But we can’t escape the trauma as it continues into adulthood. Here’s a list of traits that indicate we were raised in a dysfunctional family.
8 Signs We Were Raised In A Dysfunctional Family
1. We feel guilty when we stand up for ourselves. It’s when we assume we are in the wrong in situations that are clearly not our fault. Yet, we feel guilty for standing up for ourselves.
2. We fear being abandoned. Many raised in a dysfunction family live in fear of being left behind because we often were abandoned as a child. Like being left alone in a house, car or it can also mean emotional abandonment. When we were shamed, got harsh statements or overly criticised.
3. We're people pleasers. This is usually a survival trait, which develops as a result of being regularly abandoned in an attempt to disarm people when we are frightened of them.
4. We feel lonely and isolated. Being raised in a dysfunctional family often means living with a secret inner fear that we a fraud and, once that's found out, we will be abandoned so we keep ourselves hidden.
5. We worry incessantly about the future. Those of us raised in a dysfunction family try to control the future to try and make us feel safer. This leads to anxiety.
6. We feel super responsible for others. We believe it's our job to fix others. By doing this we’re able to distract ourselves from our own pain.
7. We feel like victims. This rolls on from point two because it's the flip side. Behaving like a victim is a way of us trying to get your emotional needs met. When we roll up in a ball and plead for help, we think we are less likely to be abandoned.
8. We judge ourselves mercilessly. This comes from being judged as a child: 'What, do you think I'm made of money?' - 'You are the most selfish child I know!' - 'You're never grateful for anything I do for you are you?' We have no other framework from which to function. At a deep level we believe we deserve it.
We leave home but the problems don't magically disappear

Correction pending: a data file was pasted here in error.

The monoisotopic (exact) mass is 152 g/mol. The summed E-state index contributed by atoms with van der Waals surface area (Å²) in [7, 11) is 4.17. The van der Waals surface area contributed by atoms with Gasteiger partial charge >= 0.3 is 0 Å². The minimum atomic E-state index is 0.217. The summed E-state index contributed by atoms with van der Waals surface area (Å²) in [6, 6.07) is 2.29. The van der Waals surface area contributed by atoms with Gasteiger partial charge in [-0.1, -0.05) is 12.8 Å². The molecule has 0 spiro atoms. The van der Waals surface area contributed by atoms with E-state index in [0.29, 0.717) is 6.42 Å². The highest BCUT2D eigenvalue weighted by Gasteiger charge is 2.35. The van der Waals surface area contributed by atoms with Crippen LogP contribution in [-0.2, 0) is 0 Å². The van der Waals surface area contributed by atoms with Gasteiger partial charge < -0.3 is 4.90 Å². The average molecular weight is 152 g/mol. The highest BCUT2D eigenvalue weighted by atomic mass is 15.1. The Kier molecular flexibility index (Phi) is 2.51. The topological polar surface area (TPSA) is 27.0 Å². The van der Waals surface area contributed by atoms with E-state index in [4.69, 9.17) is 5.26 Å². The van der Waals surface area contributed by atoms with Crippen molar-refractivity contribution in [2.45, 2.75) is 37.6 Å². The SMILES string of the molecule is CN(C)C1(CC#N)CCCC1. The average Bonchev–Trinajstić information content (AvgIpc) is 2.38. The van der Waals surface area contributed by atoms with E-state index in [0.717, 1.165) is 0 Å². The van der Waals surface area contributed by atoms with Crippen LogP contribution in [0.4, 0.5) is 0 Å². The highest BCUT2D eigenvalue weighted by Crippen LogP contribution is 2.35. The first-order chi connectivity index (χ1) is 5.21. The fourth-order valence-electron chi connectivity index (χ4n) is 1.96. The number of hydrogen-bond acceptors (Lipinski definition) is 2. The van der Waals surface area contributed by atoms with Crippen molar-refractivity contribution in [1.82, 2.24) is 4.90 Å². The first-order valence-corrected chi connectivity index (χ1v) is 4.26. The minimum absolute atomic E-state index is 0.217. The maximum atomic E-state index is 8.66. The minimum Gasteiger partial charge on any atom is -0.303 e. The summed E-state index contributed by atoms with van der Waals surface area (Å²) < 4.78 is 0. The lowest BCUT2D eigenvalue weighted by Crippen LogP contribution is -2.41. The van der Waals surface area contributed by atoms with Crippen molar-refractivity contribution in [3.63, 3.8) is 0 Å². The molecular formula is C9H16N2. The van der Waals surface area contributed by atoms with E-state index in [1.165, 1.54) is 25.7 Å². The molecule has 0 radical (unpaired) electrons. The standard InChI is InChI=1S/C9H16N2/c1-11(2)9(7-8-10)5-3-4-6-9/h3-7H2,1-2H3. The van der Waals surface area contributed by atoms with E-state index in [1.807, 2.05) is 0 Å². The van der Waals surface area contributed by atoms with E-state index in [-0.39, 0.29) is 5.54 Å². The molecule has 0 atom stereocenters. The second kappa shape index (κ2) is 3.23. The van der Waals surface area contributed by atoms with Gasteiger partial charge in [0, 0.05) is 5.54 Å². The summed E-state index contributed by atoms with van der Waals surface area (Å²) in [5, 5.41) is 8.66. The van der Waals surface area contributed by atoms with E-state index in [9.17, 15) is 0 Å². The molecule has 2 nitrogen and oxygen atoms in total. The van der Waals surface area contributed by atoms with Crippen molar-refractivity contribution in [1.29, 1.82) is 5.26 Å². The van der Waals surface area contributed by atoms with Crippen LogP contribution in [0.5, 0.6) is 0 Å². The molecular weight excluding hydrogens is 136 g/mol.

We hope that once we leave home, we leave our family and childhood problems behind. However, many of us found that we experience similar problems, as well as similar feelings and relationship patterns; long after they we’ve left the family environment.
If we were raised in a healthy family we would learn that, as adults, ideally, we would feel worthwhile and valuable, know that our feelings and needs are important and can be expressed. We would probably form healthy, open relationships as adults.
However, if we were raised in a dysfunctional family, the lack of our childhood emotional and physical needs would very likely lead us to have low self esteem and feel that our needs are not important or perhaps should not be taken seriously by others. Consequently, we form unsatisfying relationships as adults.
This is because as adults of dysfunctional families find it difficult to trust the behaviors and words of others and, more importantly, our own judgement and actions. This can bleed into problems at work and every social interaction.
The Final Note On The Dysfunctional Family And Mental Illness
Adults raised in dysfunctional families with mental illness are more at risk of developing mental health issues themselves.
One study[iv] suggests that harmful effects that childhood emotional maltreatment has on long-term adult mental health. It’s also clear that if we don’t receive the care and support we need to recover from out childhood wounds, we are much more likely to pass on the emotional damage to the subsequent generation.
The overlap happens when the mental illness creates the dysfunction within the family and the children grow up, perhaps taking unresolved trauma into their own family and recreating the dysfunction.